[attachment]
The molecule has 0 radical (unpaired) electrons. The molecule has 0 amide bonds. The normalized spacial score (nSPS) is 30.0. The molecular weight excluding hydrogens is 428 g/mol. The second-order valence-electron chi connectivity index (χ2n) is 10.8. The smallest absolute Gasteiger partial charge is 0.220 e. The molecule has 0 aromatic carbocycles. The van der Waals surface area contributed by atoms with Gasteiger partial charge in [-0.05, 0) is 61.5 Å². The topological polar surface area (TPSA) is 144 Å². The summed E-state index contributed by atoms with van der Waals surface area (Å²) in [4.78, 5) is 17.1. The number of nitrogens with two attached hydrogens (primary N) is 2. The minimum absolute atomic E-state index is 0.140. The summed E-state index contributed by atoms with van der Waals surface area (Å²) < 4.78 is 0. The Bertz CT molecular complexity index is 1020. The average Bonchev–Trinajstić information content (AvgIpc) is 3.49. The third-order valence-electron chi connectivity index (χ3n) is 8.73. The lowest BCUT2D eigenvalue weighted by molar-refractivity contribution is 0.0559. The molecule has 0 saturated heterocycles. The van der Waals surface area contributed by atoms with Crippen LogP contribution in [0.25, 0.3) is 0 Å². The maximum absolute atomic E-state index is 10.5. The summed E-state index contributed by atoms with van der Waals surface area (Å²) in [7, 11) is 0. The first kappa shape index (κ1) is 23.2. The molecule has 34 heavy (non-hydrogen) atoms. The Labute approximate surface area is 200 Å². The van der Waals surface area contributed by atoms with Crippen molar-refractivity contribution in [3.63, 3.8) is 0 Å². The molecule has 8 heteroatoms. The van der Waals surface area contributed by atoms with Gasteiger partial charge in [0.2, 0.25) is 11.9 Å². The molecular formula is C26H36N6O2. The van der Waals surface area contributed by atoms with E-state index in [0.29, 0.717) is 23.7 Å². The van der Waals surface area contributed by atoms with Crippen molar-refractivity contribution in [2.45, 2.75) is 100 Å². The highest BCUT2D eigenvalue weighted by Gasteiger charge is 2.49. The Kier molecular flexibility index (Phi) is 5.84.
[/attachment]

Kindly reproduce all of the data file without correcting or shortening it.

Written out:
The molecule has 0 radical (unpaired) electrons. The molecule has 0 amide bonds. The normalized spacial score (nSPS) is 30.0. The molecular weight excluding hydrogens is 428 g/mol. The second-order valence-electron chi connectivity index (χ2n) is 10.8. The smallest absolute Gasteiger partial charge is 0.220 e. The molecule has 0 aromatic carbocycles. The van der Waals surface area contributed by atoms with Gasteiger partial charge in [-0.05, 0) is 61.5 Å². The topological polar surface area (TPSA) is 144 Å². The summed E-state index contributed by atoms with van der Waals surface area (Å²) in [4.78, 5) is 17.1. The number of nitrogens with two attached hydrogens (primary N) is 2. The minimum absolute atomic E-state index is 0.140. The summed E-state index contributed by atoms with van der Waals surface area (Å²) < 4.78 is 0. The Bertz CT molecular complexity index is 1020. The average Bonchev–Trinajstić information content (AvgIpc) is 3.49. The third-order valence-electron chi connectivity index (χ3n) is 8.73. The lowest BCUT2D eigenvalue weighted by molar-refractivity contribution is 0.0559. The molecule has 0 saturated heterocycles. The van der Waals surface area contributed by atoms with Crippen LogP contribution in [0.25, 0.3) is 0 Å². The maximum absolute atomic E-state index is 10.5. The summed E-state index contributed by atoms with van der Waals surface area (Å²) in [7, 11) is 0. The first kappa shape index (κ1) is 23.2. The molecule has 34 heavy (non-hydrogen) atoms. The Labute approximate surface area is 200 Å². The van der Waals surface area contributed by atoms with Crippen molar-refractivity contribution in [3.63, 3.8) is 0 Å². The molecule has 8 heteroatoms. The van der Waals surface area contributed by atoms with Gasteiger partial charge in [0.2, 0.25) is 11.9 Å². The molecular formula is C26H36N6O2. The van der Waals surface area contributed by atoms with E-state index in [0.29, 0.717) is 23.7 Å². The van der Waals surface area contributed by atoms with Crippen molar-refractivity contribution in [2.45, 2.75) is 100 Å². The highest BCUT2D eigenvalue weighted by Gasteiger charge is 2.49. The Kier molecular flexibility index (Phi) is 5.84.